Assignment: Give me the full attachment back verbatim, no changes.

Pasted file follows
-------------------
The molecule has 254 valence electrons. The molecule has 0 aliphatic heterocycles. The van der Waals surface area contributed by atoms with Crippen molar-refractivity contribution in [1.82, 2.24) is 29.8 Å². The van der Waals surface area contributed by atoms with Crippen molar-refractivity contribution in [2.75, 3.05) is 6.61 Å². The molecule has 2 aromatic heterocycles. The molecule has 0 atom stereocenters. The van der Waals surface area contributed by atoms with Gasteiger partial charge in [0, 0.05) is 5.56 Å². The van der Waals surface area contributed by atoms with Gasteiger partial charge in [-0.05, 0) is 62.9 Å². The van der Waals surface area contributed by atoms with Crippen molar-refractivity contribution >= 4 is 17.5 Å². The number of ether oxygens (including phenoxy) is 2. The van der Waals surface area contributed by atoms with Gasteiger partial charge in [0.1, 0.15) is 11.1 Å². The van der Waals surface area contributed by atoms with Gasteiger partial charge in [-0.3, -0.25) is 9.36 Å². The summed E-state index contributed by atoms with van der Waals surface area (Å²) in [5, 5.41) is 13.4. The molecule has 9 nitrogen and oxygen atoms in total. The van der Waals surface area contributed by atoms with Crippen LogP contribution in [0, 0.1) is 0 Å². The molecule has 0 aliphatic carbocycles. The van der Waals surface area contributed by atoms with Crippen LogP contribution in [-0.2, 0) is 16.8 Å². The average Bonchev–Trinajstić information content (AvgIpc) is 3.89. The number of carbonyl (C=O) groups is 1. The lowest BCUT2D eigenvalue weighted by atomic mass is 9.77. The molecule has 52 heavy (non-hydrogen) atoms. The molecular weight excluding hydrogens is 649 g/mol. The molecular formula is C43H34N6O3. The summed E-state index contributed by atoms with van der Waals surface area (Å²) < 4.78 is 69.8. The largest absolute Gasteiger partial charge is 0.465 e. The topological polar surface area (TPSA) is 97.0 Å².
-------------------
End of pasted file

The molecule has 254 valence electrons. The molecule has 0 aliphatic heterocycles. The van der Waals surface area contributed by atoms with Crippen molar-refractivity contribution in [1.82, 2.24) is 29.8 Å². The van der Waals surface area contributed by atoms with Crippen molar-refractivity contribution in [2.75, 3.05) is 6.61 Å². The molecule has 2 aromatic heterocycles. The molecule has 0 atom stereocenters. The van der Waals surface area contributed by atoms with Gasteiger partial charge in [0, 0.05) is 5.56 Å². The van der Waals surface area contributed by atoms with Gasteiger partial charge in [-0.05, 0) is 62.9 Å². The van der Waals surface area contributed by atoms with Crippen molar-refractivity contribution >= 4 is 17.5 Å². The number of ether oxygens (including phenoxy) is 2. The van der Waals surface area contributed by atoms with Gasteiger partial charge in [0.1, 0.15) is 11.1 Å². The van der Waals surface area contributed by atoms with Gasteiger partial charge in [-0.3, -0.25) is 9.36 Å². The summed E-state index contributed by atoms with van der Waals surface area (Å²) in [5, 5.41) is 13.4. The molecule has 9 nitrogen and oxygen atoms in total. The van der Waals surface area contributed by atoms with Crippen LogP contribution in [0, 0.1) is 0 Å². The molecule has 0 aliphatic carbocycles. The van der Waals surface area contributed by atoms with Crippen LogP contribution in [-0.2, 0) is 16.8 Å². The average Bonchev–Trinajstić information content (AvgIpc) is 3.89. The number of carbonyl (C=O) groups is 1. The lowest BCUT2D eigenvalue weighted by atomic mass is 9.77. The molecule has 52 heavy (non-hydrogen) atoms. The molecular weight excluding hydrogens is 649 g/mol. The molecular formula is C43H34N6O3. The summed E-state index contributed by atoms with van der Waals surface area (Å²) < 4.78 is 69.8. The largest absolute Gasteiger partial charge is 0.465 e. The topological polar surface area (TPSA) is 97.0 Å².